Here are some snapshots of my work in progress.
I suffer, as do many with the affliction of having to start something before I’ve finished the last thing. So although I’ve plotted out much of what I’m doing, for one reason or another I find myself being pulled away to work on other projects.
Here’s some of the work in progress currently occupying my desk.
When a grieving artist returns to her childhood home to seek absolution, her arrival forces long-buried secrets to be revealed.
Told over 6 x 60 mins, I have the first draft completed and am now in the process of adapting the script as a novel.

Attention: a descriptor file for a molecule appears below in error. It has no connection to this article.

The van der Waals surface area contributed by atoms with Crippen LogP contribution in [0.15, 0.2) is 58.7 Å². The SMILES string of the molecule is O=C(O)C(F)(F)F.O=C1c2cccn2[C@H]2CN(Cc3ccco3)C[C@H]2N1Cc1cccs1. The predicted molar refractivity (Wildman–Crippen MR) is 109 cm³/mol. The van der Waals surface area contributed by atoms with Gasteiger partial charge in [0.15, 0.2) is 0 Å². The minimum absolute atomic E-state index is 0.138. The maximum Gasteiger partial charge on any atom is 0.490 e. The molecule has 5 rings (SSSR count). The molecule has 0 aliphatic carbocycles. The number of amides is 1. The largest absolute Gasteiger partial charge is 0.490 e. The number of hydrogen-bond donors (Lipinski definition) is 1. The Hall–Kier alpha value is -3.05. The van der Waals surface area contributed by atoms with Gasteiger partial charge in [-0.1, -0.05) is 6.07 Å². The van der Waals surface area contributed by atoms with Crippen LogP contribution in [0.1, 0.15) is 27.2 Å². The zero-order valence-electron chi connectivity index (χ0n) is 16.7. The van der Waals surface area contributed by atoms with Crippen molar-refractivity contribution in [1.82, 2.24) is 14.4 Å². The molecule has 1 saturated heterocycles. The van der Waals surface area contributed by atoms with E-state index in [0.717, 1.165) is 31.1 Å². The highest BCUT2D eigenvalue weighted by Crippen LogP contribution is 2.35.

The first page goes a bit like this:
January 1st, 2000. 12:45 am.
The two women huddled together for protection as they hurried down the hill. Their interlocked hands gripped a small umbrella that failed to keep the icy rain from their faces. One of the women pulled the other along forcing her to keep pace while pointing a small torch in her free hand to light the way. Their trek took them down the lane from the top village to The Forstal. It was just over a mile distance but in the murky rain and the cold wind and after too many rum and cokes the walk seemed endless.
“What’s the hurry?” Karen shouted. Her faux fur coat was heavy with rain and water kept dripping into her eyes from the matching hat.
“I need to get back,” said Sophie, “It’s Nathan’s first time without me and I want to make sure he’s alright.”